Phew, once more today we’ve broken our own rules and posted more than one blog. Here is our final one before Christmas as we get ready to close until January 1st.
The rather good Faded Glamour blog recently got twenty or so British bloggers together in a virtual way to vote for their favourite three British albums of the decade. Breaking More Waves cast its vote for three diverse recordings. We chose one from each of three of our favourite genres - Contemporary Rock, Folk and Pop. One of our choices came in 5th.
You can see the Blogger Poll: British Albums of the Decade top ten at Faded Glamour here and read commentaries by some of the bloggers, including ourselves. All of the bloggers choices with blurbs can be found here . We have a strong suspicion that one of our choices (from the pop world) will be met with snorts of derision, but we’ve hopefully provided a valid argument as to why it should be included as a choice. The argument has been edited on the Faded Glamour site due to space, so instead here is our full explanation that we wrote to Faded Glamour of why we chose Girls Aloud and Chemistry as one of our albums of the decade:
It seems to us that with the hundreds of end of decade lists that are currently floating around, pop music is getting short changed. Now of course there’s a reason for this. Pop music is very NOW (that’s why the Now That’s What I Call Music Compilations are so cleverly named) and ultimately its bubblegum stylings are meant to be disposable. It is for these reasons that serious rock critics don’t nominate pop acts for such lists. They are long since forgotten. Yet go to any wedding or a retro bar or club and the sounds you are likely to hear are not the sounds of the greatest albums of the decade, but pop music. Think Abba Dancing Queen or Kylie Minogue’s Can’t Get You Out Of My Head (one of the greatest singles of this decade). We think therefore it is important to remember the importance of pop music in our culture and celebrate its resonance to the masses.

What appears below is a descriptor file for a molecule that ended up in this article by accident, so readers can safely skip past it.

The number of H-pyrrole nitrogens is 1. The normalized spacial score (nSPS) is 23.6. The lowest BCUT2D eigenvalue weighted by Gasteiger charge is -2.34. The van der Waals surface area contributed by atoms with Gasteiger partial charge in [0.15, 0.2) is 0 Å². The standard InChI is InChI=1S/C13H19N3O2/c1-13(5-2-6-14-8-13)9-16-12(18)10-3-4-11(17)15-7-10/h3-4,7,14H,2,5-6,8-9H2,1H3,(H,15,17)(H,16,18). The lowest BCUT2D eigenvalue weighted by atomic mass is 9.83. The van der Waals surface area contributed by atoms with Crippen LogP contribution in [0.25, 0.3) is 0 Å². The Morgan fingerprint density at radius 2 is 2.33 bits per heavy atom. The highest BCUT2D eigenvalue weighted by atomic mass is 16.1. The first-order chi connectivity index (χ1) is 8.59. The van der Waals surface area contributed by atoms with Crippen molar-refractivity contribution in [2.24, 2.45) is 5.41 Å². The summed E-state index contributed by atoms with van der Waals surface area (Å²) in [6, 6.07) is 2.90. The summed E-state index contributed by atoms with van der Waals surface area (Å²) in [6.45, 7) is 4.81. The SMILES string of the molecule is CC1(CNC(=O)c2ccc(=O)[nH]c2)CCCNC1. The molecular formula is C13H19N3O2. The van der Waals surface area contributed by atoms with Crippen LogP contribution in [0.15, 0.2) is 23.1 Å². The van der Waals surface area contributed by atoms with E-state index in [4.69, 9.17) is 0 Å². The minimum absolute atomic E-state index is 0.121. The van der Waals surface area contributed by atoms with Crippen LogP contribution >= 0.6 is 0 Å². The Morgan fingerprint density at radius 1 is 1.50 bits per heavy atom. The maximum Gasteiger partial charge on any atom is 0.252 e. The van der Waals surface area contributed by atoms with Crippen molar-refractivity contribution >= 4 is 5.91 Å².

The noughties have been the decade of reality TV. From Big Brother to X Factor you simply cannot get away from it. And near the start of the decade Popstars : The Rivals created Girls Aloud. Of course it is easy to mock Girls Aloud, but here’s a funny thing - Chemistry is actually a dizzyingly great pop album. It’s full of great electro pop production and big hooks, with lead single Biology having about ten of them. With Chemistry Girls Aloud did the unthinkable and produced something for those who were prepared to listen with open ears that was sassy, fun, sexy and packed full of brilliant tunes. It wasn’t meant for the dustbin.